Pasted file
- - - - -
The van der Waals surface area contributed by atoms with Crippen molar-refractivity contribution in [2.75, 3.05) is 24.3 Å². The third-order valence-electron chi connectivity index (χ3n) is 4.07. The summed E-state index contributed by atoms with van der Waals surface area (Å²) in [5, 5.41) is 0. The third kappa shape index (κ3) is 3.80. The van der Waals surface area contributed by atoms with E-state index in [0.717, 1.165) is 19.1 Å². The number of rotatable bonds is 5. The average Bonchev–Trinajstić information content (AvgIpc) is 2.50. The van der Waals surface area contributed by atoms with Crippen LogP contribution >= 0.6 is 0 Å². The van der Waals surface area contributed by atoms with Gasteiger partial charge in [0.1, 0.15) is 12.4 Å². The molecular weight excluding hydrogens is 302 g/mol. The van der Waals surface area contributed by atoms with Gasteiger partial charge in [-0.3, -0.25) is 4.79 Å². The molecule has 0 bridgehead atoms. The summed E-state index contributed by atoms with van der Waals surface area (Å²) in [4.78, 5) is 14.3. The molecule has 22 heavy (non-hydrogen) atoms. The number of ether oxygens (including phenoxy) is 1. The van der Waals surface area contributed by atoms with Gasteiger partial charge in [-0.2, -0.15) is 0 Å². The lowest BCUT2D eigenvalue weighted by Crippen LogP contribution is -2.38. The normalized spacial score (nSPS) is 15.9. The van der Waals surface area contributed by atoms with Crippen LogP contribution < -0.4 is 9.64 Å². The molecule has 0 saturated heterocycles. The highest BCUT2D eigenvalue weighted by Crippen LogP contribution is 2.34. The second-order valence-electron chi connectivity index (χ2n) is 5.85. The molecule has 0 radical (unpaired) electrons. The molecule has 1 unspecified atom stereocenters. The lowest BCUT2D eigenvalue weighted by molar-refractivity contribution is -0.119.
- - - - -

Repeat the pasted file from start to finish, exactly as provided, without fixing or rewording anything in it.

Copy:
The van der Waals surface area contributed by atoms with Crippen molar-refractivity contribution in [2.75, 3.05) is 24.3 Å². The third-order valence-electron chi connectivity index (χ3n) is 4.07. The summed E-state index contributed by atoms with van der Waals surface area (Å²) in [5, 5.41) is 0. The third kappa shape index (κ3) is 3.80. The van der Waals surface area contributed by atoms with E-state index in [0.717, 1.165) is 19.1 Å². The number of rotatable bonds is 5. The average Bonchev–Trinajstić information content (AvgIpc) is 2.50. The van der Waals surface area contributed by atoms with Crippen LogP contribution >= 0.6 is 0 Å². The van der Waals surface area contributed by atoms with Gasteiger partial charge in [0.1, 0.15) is 12.4 Å². The molecular weight excluding hydrogens is 302 g/mol. The van der Waals surface area contributed by atoms with Gasteiger partial charge in [-0.3, -0.25) is 4.79 Å². The molecule has 0 bridgehead atoms. The summed E-state index contributed by atoms with van der Waals surface area (Å²) in [4.78, 5) is 14.3. The molecule has 22 heavy (non-hydrogen) atoms. The number of ether oxygens (including phenoxy) is 1. The van der Waals surface area contributed by atoms with Gasteiger partial charge in [-0.2, -0.15) is 0 Å². The lowest BCUT2D eigenvalue weighted by Crippen LogP contribution is -2.38. The normalized spacial score (nSPS) is 15.9. The van der Waals surface area contributed by atoms with Crippen LogP contribution < -0.4 is 9.64 Å². The molecule has 0 saturated heterocycles. The highest BCUT2D eigenvalue weighted by Crippen LogP contribution is 2.34. The second-order valence-electron chi connectivity index (χ2n) is 5.85. The molecule has 0 radical (unpaired) electrons. The molecule has 1 unspecified atom stereocenters. The lowest BCUT2D eigenvalue weighted by molar-refractivity contribution is -0.119.